According to the World Health Organisation (WHO), adults should aim to consume only 5% of their daily calories from sugar. This is 25 g of sugar in total (5-6 teaspoons). A standard 330 ml can of fizzy drink alone contains 7 teaspoons, so many of us are consuming dangerous quantities.
Burnt, held in limbo or stored as fat
When we consume sugar our bodies can do two things with it. It can either be burned as energy or converted into polysaccharide glycogen and stored in muscle tissues and the liver until we need it. Our liver and muscles however, can only store a limited amount of glycogen. If that limit is exceeded, sugar will be converted into fat and stored in our fat cells. If we continually eat too much sugar, this process causes the development of fatty liver and many other serious health issues.
Extra sugar in our body and blood causes resistance to the hormone insulin, which contributes to many health problems such as high cholesterol, high blood pressure and finally causes type II diabetes and cardio-vascular diseases. The current statistics suggest that people who drink sugar-laden beverages have up to an 83% higher chance of developing type II diabetes that can lead to other life shortening diseases.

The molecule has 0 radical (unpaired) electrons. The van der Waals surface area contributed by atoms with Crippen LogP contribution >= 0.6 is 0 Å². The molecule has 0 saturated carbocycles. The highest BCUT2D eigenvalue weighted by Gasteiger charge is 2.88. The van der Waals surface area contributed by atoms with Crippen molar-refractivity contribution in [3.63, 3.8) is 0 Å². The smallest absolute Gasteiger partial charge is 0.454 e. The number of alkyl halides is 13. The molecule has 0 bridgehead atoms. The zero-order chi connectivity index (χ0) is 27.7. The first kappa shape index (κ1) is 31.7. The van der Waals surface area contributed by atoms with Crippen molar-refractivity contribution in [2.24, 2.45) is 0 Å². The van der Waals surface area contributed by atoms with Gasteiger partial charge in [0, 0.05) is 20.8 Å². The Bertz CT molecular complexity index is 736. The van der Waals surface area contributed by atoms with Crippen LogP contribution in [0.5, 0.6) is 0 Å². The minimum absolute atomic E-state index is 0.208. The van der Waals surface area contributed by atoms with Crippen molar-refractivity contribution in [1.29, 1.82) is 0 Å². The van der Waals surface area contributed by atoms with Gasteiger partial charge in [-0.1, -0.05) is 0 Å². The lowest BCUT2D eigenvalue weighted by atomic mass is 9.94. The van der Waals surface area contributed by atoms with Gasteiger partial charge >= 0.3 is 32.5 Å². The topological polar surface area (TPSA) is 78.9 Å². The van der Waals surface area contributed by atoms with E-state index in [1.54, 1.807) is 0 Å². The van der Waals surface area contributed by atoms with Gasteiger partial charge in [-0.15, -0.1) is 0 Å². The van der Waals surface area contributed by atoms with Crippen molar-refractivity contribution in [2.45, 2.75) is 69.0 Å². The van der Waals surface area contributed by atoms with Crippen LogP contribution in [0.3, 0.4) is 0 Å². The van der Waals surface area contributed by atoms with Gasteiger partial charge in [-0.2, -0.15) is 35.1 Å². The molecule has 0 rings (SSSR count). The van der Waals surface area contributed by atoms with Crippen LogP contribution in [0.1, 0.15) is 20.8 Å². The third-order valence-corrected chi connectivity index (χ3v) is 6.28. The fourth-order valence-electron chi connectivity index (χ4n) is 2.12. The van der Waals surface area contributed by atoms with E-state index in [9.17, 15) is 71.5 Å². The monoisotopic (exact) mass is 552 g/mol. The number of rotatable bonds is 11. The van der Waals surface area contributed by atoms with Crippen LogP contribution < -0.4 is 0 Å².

Sugar is also addictive for a lot of people. We are not genetically designed to consume the amount of sugar that we eat nowadays and like drugs, excessive amounts of sugar can boost the release of the neurotransmitter dopamine in our brain, causing a feeling of euphoria.
Excessive sugar also blocks the healing process in our bodies and reduces the absorption of the nutrients from other food. Furthermore, sugar is the main food for cancer cells.
By affecting our bodies and brains sugar is causing a rapid rise in rates of chronic disease. It is a disaster for modern society. If we want to live longer, we should eat less sugar. Let’s save our kids and ourselves. Do not reward children with candy it reinforces an unhealthy stereotype.
Some sugar busting tips
Avoiding sugar completely is practically impossible. But it is possible and vital to cut the amount of added sugar we consume. It is vital for all of us but especially for children, whose brains, hormonal systems and metabolisms are still developing. Here are some suggestions:
• Avoid buying ready-made food as much as possible and stick to whole, real food.
• Choose food labelled “no added sugar” or ‘unsweetened”.
• Select a healthy unprocessed breakfast cereal like whole-grain cereals or porridge oats
• Compensate for the lack of sweetness by using more spices like vanilla extract, citrus zests, cinnamon, nutmeg, and ginger.
• Replace the consumption of sugar-packed drinks, flavoured water, iced teas, ready-made smoothies and fruit juices with water or green tea.
• When baking at home, cut the amount of sugar suggested in your recipe by half, often you won’t not notice the difference in taste.
The good news is that if we avoid sugar in “non-dessert” foods like cereal, ketchup, and bread with hidden sugar, we can enjoy a well-deserved dessert from time to time. Especially if it is home made! Bon appétit!
By Irina Schurov